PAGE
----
On Friday about noon, we checked out of the hotel in Maryland and started back for NC. Traffic was bad in several spots and we ended up not getting to the venue until two minutes before the first tournament began!
There were some preliminary events before the main event on Saturday. Michael was suffering horribly on Saturday morning. We decided to go to Walmart to buy some of the things he needed. While this wouldn’t improve his health or pain immediately, I was hoping that in the next few weeks things would get better for him.
The main event started at 2pm and he almost decided that he wouldn’t be able to play. I told him again that I was only playing for fun and it would be okay if he wanted me to take him home instead. He decided to try to play through the pain. What a decision that turned out to be!
I was virtually eliminated during the first blind level (100/200) when my AKs ran into AQo which made a pair of queens on the flop. I decided not to play on with only about 5k chips.
I was so worried about Michael, yet stunned to see him grinning widely and enjoying himself at the table. He looked better than he’d looked for two weeks!
I think I have taught Michael how to play through stress and pain well. He not only played, but continued to dominate. One thing that did change later was his body language and demeanor. He was no longer able to ignore the pain and shifted uncomfortably in his seat for hours.
Once the tourney got down to about 80 remaining players, I began to sweat Michael again. The room was not nearly as crowded and sweating was generally allowed. I tried not to get too close to him, but he has gotten so used to me sweating him that I could almost always see his cards.
He continued to play well and build his lead. Eventually there were only three tables remaining. The players were moved to a different area and redrew for seats. We were lucky he drew a seat with his back to the rail so that I could keep sweating. Then things took a turn for the best.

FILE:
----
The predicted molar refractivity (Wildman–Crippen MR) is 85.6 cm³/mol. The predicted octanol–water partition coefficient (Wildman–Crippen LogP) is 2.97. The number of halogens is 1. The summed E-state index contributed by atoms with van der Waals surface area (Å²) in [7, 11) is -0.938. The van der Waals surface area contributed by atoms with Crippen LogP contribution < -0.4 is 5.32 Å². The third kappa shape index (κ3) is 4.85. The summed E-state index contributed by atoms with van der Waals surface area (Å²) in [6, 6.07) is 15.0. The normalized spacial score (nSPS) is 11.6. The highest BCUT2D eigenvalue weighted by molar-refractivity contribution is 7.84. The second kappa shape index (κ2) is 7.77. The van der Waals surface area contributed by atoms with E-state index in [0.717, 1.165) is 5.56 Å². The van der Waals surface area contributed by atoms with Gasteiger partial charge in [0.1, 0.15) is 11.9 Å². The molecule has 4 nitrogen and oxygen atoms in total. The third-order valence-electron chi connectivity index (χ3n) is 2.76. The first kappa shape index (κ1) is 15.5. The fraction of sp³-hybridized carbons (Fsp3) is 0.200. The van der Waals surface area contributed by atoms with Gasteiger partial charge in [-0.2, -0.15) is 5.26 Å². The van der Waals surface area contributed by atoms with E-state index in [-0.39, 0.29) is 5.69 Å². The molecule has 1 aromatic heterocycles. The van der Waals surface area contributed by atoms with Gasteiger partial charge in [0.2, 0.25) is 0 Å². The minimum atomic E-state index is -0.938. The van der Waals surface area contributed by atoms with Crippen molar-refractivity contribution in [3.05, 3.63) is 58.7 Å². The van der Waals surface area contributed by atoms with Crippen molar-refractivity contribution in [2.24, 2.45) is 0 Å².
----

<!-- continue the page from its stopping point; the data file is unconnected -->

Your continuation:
He must have gotten premiums hands about 50% of the time for a run. He started with about 200k, but by the time the run was over had over 500k. Since he was hurting so much, he played pure Sklansky System, which is something we have discussed many times. I have always suggested either Kill Phil or System when it comes to the times he is in such great pain that he can’t use real strategy. For the first time, he was able to follow my suggestions 100% (usually he tries to play through the pain and fails miserably because he loses his ability to THINK). This time he reverted to AIOF and it took the pressure off of him trying to outplay his competition while suffering from overwhelming pain.
Naturally his heater waxed and waned. At times he would get outdrawn or be behind even after making the correct play and have a shorter stack, but was never so short that he was in danger just by paying the blinds. This league doesn’t use antes, so that was no concern to him.
I was so proud of Michael during the entire tournament.
Eventually he made the final table. He mostly had a medium stack, but would sometimes chip up and have one of the biggest stacks. He continued to play well and I could tell when he was using the System and when he was well enough to play real strategy. He was clearly the best player at the table.
Once again, we got fortunate that his back was to the rail and I could sweat him with ease. Hours passed from a mistake I made and we had settled back into what we had been doing for months: One sweating, one playing. One encouraging, one playing well due to talent and that mentor ship. Knowing someone has your back and your best interests at heart is always an advantage.
The final table whittled down slowly because everyone was trying their best.
Michael continued to play wonderfully, some of it due to my coaching, most of it due to his inherent talent in poker.
When it got to four, the SB raised all-in to Michael’s BB. He had been playing pretty tight, due to having one of the shorter stacks and also hoping for a win. Michael looked down to find A4s. I expected a pretty fast call. Michael only had about 5 BB’s at this time and at four-handed A4s is a snap call for me.
Instead he hesitated. Later he told me that this player had been playing so tight and cautious that he feared he was very dominated. In the end, however, he did the right thing and called (the SB had A5o). He got lucky to hit a flush and eliminate the fourth man.
Three became heads-up. Then the very first hand HU the slightly shorter stacked raised with 98s. Michael re-raised all-in with QJs and that was all she wrote.
Michael won the entire thing like it was the easiest tournament he’d ever played and in such horrific pain that he couldn’t even think during most of it. In fact, his pain was so bad that he hadn’t eaten since 8am that morning and it was then 10pm! I had to literally force him to take ONE bite of a sandwich.
I know that eventually he will win big events and dominate big cash games, but at this point winning a freeroll against over 200 other players while suffering from acute pain and still playing for 12 hours almost continually is something we felt he could never do. It is a huge accomplishment and foretells of great things in his future if he strictly chooses the events and games he can play without overdoing himself.
This was the most proud moment I’ve had in coaching.